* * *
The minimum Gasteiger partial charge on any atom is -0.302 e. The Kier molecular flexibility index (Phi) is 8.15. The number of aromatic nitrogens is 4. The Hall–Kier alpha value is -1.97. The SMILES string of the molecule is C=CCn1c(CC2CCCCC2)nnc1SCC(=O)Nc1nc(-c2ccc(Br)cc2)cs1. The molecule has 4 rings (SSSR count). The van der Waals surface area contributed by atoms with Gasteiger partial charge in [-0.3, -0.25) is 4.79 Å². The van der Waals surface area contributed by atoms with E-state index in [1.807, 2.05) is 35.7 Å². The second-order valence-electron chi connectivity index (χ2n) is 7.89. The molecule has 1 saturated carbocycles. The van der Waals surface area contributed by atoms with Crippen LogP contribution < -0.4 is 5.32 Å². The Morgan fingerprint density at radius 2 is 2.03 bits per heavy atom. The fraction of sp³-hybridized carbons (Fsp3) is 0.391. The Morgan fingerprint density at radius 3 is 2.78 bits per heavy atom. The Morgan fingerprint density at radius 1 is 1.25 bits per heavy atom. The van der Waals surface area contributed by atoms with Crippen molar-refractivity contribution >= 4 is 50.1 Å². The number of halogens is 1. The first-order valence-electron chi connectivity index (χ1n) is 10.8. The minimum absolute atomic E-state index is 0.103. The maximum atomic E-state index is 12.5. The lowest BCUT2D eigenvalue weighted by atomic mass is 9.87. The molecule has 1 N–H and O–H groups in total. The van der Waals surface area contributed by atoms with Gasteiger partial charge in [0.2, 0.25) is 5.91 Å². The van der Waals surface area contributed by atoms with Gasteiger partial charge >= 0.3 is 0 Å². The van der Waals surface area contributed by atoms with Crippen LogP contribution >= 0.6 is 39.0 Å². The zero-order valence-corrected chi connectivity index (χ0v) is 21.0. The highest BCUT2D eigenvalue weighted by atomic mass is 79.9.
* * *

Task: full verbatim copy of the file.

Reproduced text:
The minimum Gasteiger partial charge on any atom is -0.302 e. The Kier molecular flexibility index (Phi) is 8.15. The number of aromatic nitrogens is 4. The Hall–Kier alpha value is -1.97. The SMILES string of the molecule is C=CCn1c(CC2CCCCC2)nnc1SCC(=O)Nc1nc(-c2ccc(Br)cc2)cs1. The molecule has 4 rings (SSSR count). The van der Waals surface area contributed by atoms with Gasteiger partial charge in [-0.3, -0.25) is 4.79 Å². The van der Waals surface area contributed by atoms with E-state index in [1.807, 2.05) is 35.7 Å². The second-order valence-electron chi connectivity index (χ2n) is 7.89. The molecule has 1 saturated carbocycles. The van der Waals surface area contributed by atoms with Crippen LogP contribution < -0.4 is 5.32 Å². The Morgan fingerprint density at radius 2 is 2.03 bits per heavy atom. The fraction of sp³-hybridized carbons (Fsp3) is 0.391. The Morgan fingerprint density at radius 3 is 2.78 bits per heavy atom. The Morgan fingerprint density at radius 1 is 1.25 bits per heavy atom. The van der Waals surface area contributed by atoms with Crippen molar-refractivity contribution >= 4 is 50.1 Å². The number of halogens is 1. The first-order valence-electron chi connectivity index (χ1n) is 10.8. The minimum absolute atomic E-state index is 0.103. The maximum atomic E-state index is 12.5. The lowest BCUT2D eigenvalue weighted by atomic mass is 9.87. The molecule has 1 N–H and O–H groups in total. The van der Waals surface area contributed by atoms with Gasteiger partial charge in [0.2, 0.25) is 5.91 Å². The van der Waals surface area contributed by atoms with Gasteiger partial charge >= 0.3 is 0 Å². The van der Waals surface area contributed by atoms with Crippen LogP contribution >= 0.6 is 39.0 Å². The zero-order valence-corrected chi connectivity index (χ0v) is 21.0. The highest BCUT2D eigenvalue weighted by atomic mass is 79.9.